Tuesday, April 3, 2012
Monica Brown's Waiting for the Biblioburro takes readers to a place far more remote than my little valley. Ana, a young girl, lives in a small village in Colombia. Because she only owns one book, she makes up her own stories and tells them to her brother. She has a beautiful imagination but longs for more books. Her wish comes true one morning when she sees a man ride into the village with two donkeys, one holding a sign that reads "Biblioburro." As children gather round the man and his donkeys, named Alfa and Beto, he tells them stories and allows them to check out some books that he's carrying on his donkey. While Ana is awaiting his return, she reads the books over and over again and is inspired to write her own story to share with children in other villages.
Waiting for the Biblioburro is based on the real-life story of Luis Soriano, a librarian who travels throughout Colombia and brings books and the gift of literacy to children living in the villages and mountains. The story itself is simple and heartwarming and illustrates the impact one person can have not only like a child like Ana but an entire village and country. Spanish words are sprinkled throughout the story, and a pronunciation guide and glossary are in the back.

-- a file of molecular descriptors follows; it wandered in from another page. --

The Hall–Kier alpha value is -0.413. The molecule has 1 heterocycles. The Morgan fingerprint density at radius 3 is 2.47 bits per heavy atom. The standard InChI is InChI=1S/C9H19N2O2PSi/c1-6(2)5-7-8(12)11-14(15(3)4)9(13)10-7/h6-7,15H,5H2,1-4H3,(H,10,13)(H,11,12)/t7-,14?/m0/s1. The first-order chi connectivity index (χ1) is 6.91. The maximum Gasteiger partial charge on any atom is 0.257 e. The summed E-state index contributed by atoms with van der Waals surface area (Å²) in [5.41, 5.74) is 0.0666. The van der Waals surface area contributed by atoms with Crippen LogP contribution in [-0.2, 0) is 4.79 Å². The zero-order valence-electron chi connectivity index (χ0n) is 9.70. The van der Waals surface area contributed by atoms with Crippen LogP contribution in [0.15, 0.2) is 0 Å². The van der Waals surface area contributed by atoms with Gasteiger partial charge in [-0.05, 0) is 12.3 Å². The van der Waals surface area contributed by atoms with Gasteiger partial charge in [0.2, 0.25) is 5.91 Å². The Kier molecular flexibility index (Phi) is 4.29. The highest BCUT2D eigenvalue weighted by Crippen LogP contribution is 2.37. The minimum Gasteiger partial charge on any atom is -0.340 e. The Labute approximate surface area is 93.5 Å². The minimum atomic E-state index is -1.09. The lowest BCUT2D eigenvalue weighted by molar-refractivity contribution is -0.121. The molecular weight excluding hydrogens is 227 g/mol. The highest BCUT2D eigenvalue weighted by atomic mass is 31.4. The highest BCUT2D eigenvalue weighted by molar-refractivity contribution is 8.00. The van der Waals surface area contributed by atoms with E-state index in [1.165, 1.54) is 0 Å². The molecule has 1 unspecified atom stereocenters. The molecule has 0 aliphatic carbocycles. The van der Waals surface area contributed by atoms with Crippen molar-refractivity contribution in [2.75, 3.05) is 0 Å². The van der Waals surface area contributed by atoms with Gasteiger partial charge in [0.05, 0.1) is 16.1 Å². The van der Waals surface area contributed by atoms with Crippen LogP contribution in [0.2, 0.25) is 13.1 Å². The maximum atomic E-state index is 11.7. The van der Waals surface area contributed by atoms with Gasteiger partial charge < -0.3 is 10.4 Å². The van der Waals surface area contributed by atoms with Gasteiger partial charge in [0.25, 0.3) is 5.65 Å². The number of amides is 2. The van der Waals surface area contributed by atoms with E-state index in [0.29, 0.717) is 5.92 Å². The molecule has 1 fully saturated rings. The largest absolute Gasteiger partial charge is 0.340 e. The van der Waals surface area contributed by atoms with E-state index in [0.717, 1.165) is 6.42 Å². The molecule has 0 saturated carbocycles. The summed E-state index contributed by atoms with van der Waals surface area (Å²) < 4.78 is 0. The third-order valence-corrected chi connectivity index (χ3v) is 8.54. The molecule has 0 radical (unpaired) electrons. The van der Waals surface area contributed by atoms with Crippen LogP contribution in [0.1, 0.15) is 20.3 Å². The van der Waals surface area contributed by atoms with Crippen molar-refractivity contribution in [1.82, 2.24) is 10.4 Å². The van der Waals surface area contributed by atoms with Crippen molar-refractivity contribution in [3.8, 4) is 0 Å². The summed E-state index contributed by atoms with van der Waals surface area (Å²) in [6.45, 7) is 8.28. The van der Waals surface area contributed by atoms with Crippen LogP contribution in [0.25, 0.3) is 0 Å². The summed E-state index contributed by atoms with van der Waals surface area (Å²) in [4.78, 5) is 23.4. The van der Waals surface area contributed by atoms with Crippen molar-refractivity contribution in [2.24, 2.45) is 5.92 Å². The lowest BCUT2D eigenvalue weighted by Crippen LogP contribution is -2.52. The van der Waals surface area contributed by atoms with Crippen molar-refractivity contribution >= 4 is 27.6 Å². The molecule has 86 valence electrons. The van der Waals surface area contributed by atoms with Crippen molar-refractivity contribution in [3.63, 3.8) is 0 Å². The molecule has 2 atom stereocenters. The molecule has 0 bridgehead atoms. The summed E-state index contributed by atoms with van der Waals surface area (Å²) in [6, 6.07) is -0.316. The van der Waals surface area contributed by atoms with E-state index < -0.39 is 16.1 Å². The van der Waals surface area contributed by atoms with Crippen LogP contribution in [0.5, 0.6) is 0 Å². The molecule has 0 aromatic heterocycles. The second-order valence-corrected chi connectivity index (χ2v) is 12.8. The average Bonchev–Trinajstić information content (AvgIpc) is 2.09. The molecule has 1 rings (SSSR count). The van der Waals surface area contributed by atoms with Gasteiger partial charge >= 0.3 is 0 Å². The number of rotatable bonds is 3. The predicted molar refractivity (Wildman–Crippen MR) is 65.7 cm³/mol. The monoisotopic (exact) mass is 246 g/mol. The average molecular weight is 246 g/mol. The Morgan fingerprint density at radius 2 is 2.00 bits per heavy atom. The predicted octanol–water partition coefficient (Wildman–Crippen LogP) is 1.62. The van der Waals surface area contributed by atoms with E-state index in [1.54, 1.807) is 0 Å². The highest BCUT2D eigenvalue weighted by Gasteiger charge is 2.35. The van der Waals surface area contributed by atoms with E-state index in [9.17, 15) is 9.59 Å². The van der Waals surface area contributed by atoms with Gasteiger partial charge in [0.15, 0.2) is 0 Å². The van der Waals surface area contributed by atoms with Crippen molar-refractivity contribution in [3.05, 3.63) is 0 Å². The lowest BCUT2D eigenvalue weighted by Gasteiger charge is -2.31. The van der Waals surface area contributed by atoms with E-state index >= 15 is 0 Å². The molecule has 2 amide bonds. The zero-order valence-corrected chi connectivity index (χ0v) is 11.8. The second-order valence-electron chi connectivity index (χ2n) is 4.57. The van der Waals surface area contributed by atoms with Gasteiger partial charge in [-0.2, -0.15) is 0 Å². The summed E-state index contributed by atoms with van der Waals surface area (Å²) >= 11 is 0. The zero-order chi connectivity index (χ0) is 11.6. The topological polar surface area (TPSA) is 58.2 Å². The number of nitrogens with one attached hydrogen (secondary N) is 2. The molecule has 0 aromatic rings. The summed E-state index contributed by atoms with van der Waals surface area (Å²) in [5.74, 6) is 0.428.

John Parra's brilliant folk-like illustrations give the story a sort of magical feel and offer glimpses of a simple, yet rich culture. A portion of the proceeds from the sale of book go to Luis Soriano's BiblioBurro program.
Publisher: Tricycle Press (August 9, 2011) | ISBN-10: 1582463530 | ISBN-13: 978-1582463537 | Source: Review copy from publisher
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